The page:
The Dead Girls Detective Agency by Suzy Cox
|The Dead Girls Detective Agency by Suzy Cox|
|Reviewer: Gina Garnett|
|Summary: Not quite Agatha Christie, but certainly harmless enough. Characters are realistic and likable and you find yourself wanting happy endings for them even if you can’t relate to them.|
|Buy? Maybe||Borrow? Yes|
|Pages: 327||Date: October 2012|
|Publisher: Much in Little|
In the spirit of fairness, I’m going to start by saying this: at the doddering age of twenty five, I am ten years too old for this book. I have crested the metaphorical hill and regrettably now view the lands of adolescence from a height, trying to remember what it was like to agonise over school and boys and wondering when I got a mortgage and reading glasses. This book was never really intended for me, so on the occasions where I felt myself rolling my eyes at the main character I choose to believe that these are shining examples of realism. After all, I certainly cringe at enough of my own teenage memories.
The Dead Girls Detective Agency takes us with Charlotte Feldman, an average school girl who is pushed under a train and wakes up to find that the afterlife for murdered teenagers is a downtown hotel from where they must solve their cases and get the killer to confess in order to move on. I’d call it a fresh and original take on the whodunit if I hadn't seen variants of it before. However, it does have individuality. The sole condition for moving on is solving the murder – there’s no pansying around finding absolution or atoning for transgressions.
Cox has fun with the abilities the dead have (apparently to help them solve their case) but is also free with the restrictions placed upon them, which keeps everything balanced. She’s imposed this balance on the rest of the book as well. Charlotte, for example, has an unprecedented skill with the ability to make herself visible to the living but has trouble getting the hang of teleporting. Her two new dead friends are one rule abiding, list making geek (Nancy) and one sweet though dippy Prada obsessed rich girl (Lorna). Having said that, I liked both of these characters and I was impressed by the reasons they gave for not hunting down confessions in order to move on.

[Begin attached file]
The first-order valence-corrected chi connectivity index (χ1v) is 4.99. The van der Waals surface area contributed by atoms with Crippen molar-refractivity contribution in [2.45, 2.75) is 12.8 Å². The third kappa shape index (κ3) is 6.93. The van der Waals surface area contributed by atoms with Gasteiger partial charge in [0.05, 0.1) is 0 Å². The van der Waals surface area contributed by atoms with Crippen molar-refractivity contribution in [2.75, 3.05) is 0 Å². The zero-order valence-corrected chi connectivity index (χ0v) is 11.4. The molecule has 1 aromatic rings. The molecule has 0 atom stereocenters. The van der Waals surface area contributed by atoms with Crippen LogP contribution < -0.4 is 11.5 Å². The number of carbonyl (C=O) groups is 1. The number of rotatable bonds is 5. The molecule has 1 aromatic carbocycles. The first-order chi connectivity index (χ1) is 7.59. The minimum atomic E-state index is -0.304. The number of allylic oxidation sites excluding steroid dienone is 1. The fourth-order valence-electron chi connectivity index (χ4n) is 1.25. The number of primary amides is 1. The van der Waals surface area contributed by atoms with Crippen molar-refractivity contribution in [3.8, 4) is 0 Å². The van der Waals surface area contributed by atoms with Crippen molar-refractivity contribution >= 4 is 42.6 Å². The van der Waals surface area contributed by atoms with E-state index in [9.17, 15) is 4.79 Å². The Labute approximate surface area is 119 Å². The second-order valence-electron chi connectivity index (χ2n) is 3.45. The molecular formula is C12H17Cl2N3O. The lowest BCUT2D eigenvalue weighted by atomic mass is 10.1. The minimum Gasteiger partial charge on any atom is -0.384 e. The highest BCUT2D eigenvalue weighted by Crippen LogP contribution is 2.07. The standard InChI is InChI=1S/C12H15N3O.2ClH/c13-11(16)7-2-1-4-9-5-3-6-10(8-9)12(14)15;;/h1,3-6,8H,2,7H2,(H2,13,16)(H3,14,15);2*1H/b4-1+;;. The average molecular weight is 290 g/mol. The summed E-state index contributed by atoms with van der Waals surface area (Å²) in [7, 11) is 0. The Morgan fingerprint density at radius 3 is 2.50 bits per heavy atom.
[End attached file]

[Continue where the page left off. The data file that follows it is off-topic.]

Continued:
The boys, however, are too drastically polar opposites. On the one hand we have Charlotte’s bereaved boyfriend David – a surfer looking hipster who wastes little time moving on, despite professing his love for her in his eulogy. And on the other we have Edison – long-time dead, pseudo goth whose murder ended a troubled life and who delights in teasing Charlotte. These two actually have a kind of Addam’s Family vibe about them in that the darker of the two is obviously made out to be the real good guy and the more socially normal one is obviously horrible.
The end of the book is clearly leaving a space for the next installment and I found myself slightly glad, not because I can’t wait to get my hands on part two, but because there was a lot left unresolved for Charlotte. I really hope that Cox intends to tie those ends up because this one was a great part one, but I really would have been disappointed if it were a standalone. Give it a read, but your money would be better spent buying it for your niece, daughter, cousin or (as Charlotte would say) whatever.
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You can read more book reviews or buy The Dead Girls Detective Agency by Suzy Cox at Amazon.co.uk.
You can read more book reviews or buy The Dead Girls Detective Agency by Suzy Cox at Amazon.com.
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